Keeping Your Employee Handbook Current When Laws Change Rapidly

“Life moves pretty fast, if you don’t stop and look around once in a while you could miss it.”

Interestingly enough, this often quoted line from the beloved ‘80s movie “Ferris Bueller’s Day Off” can apply to the workplace today. Laws are being enacted, particularly at the state and city level, and issues are emerging at such a rapid rate that it is sometimes hard for employers to keep up. However, it is essential for HR to stay on top of these changes.

Many of these new laws and regulations have a direct impact on employee handbooks since they are an important tool for communicating workplace policies, practices and procedures to both employees and managers. Below are some rapidly developing issues that you should be staying on top of because they may be coming soon to your state or city and would directly impact your employee handbook.

Equal Pay and Salary History

In an effort to advance pay equity and eradicate the gender wage gap, a significant number of states and cities are enacting equal pay legislation or substantially revising longstanding equal pay laws. Such changes include strengthening equal pay laws, narrowing an employer’s defenses and expanding an employee’s entitlement to remedies and damages.

Some laws are aimed at increasing pay transparency by prohibiting employers from banning discussions regarding wages. Other jurisdictions have taken steps to prohibit employers from requesting salary history since it may perpetuate an existing wage gap.

Examples of jurisdictions that now have equal pay and/or salary history laws include California, Delaware, Massachusetts, New Jersey, Washington and New York City.

Predictive Scheduling Issues

Another new trend an employer needs to be aware of is the rise of predictive scheduling legislation. States like Oregon and cities such as New York City and Seattle are leading the way in predictive scheduling laws, but similar measures have been proposed in various states.

These laws aim to provide workers with greater control over their workplace schedules, terms and conditions by requiring an employer to provide an employee with additional compensation if the employer makes scheduling changes.

Predictive scheduling laws also prohibit an employer from discriminating or retaliating against employees who request scheduling changes. It is important for an employer to provide notice to employees of their rights under these laws in their employee handbooks and offer details on how schedules are set and how employees should request any scheduling changes.

Harassment Policies

The #metoo movement brought a renewed focus on workplace harassment and inappropriate conduct. It also highlighted the importance of having well-publicized policies and complaint procedures and making sure employees are aware of these policies and how to a file a complaint.

The movement shone a spotlight on these issues and employers and supervisors should take a close look at their harassment policies and training programs to make sure they are up to snuff. For example, an employer needs to make sure such policies and programs provide the following:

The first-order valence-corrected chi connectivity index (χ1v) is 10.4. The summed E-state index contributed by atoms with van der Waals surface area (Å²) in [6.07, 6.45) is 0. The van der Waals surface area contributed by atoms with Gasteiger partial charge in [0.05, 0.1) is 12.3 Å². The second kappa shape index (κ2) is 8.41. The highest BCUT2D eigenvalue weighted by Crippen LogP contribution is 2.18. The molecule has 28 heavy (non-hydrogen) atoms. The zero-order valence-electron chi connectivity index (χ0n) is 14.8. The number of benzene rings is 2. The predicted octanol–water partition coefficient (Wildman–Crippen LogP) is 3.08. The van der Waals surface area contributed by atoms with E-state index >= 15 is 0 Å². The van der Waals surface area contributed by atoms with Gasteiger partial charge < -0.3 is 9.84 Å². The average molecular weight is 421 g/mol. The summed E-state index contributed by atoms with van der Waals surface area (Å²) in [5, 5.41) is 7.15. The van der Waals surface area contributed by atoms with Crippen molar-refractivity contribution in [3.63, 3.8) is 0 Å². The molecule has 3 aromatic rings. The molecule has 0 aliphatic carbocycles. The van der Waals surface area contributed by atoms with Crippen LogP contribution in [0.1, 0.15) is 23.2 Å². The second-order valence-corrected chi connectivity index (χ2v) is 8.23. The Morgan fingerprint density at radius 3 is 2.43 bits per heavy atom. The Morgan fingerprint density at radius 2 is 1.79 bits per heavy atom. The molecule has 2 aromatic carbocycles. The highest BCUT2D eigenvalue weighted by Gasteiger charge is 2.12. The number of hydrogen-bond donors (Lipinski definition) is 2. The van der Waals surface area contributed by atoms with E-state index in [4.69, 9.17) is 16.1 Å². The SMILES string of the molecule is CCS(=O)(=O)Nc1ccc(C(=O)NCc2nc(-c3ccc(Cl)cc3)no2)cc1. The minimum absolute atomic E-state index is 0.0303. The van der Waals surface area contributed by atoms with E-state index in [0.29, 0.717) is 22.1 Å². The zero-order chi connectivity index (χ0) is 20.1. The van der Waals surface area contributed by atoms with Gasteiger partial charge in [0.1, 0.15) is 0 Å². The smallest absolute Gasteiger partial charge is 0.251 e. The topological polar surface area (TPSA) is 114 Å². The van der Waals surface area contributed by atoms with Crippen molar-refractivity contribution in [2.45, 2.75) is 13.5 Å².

• A broad definition of harassment and improper workplace conduct;
• A multichannel complaint procedure;
• A commitment to investigating harassment complaints;
• A promise that there won’t be retaliation for bringing a complaint; and
• A commitment to keep complaints confidential to the greatest extent possible.

Pregnancy and Breastfeeding Discrimination and Accommodations

States and cities continue to enact laws seeking to protect women who are pregnant or breastfeeding from discrimination and harassment in the workplace. Additionally, a number of laws require an employer to provide reasonable accommodations if doing so would not create an undue hardship for the employer’s business.

Such accommodations, include, but are not limited to:

• Providing additional leave;
• Allowing an employee to work light duty;
• Providing a clean and private space to express breast milk;
• Redistributing non-essential functions;
• Providing modifying equipment;
• Allowing an employee to telecommute; and
• Providing breastfeeding breaks.

Recent examples of states enacting such laws include Massachusetts, New Jersey and Utah. A prudent employer should make sure that such protections and accommodations are clearly listed in its employee handbook and included in any equal employment opportunity (EEO) or accommodation policy.

Leave and Protected Time Off

Leave laws continue to create a big headache for an employer that may be tasked with not only understanding its legal obligations under a particular law, but also knowing how the law intersects with other laws and the employer’s own policies on absences and paid time off. States and cities have been quick to expand their leave laws with states such as Maryland, Oregon, Washington and Rhode Island enacting paid sick leave laws and Mississippi and Virginia expanding military leave rights.

Handbook and Policy Revisions

Given the myriad changes that are occurring on an almost monthly basis at the state and local level, it is essential for an employer to stay in the loop with respect to these developments and consider how they will affect its workforce management.

With each new development, an employer should ask itself:

• Is this topic covered in my employee handbook and employment policies?
• Do I need to cover this topic in my employee handbook?
• Do I have to revise any current policies to incorporate this development?
• Do I need to create a new policy statement to address this development?
• How will I communicate this change to the workforce?

By addressing potential handbook and policy revisions quickly, employers are setting themselves up to be ahead of the curve since as the old adage says – “To be prepared is half the victory.”



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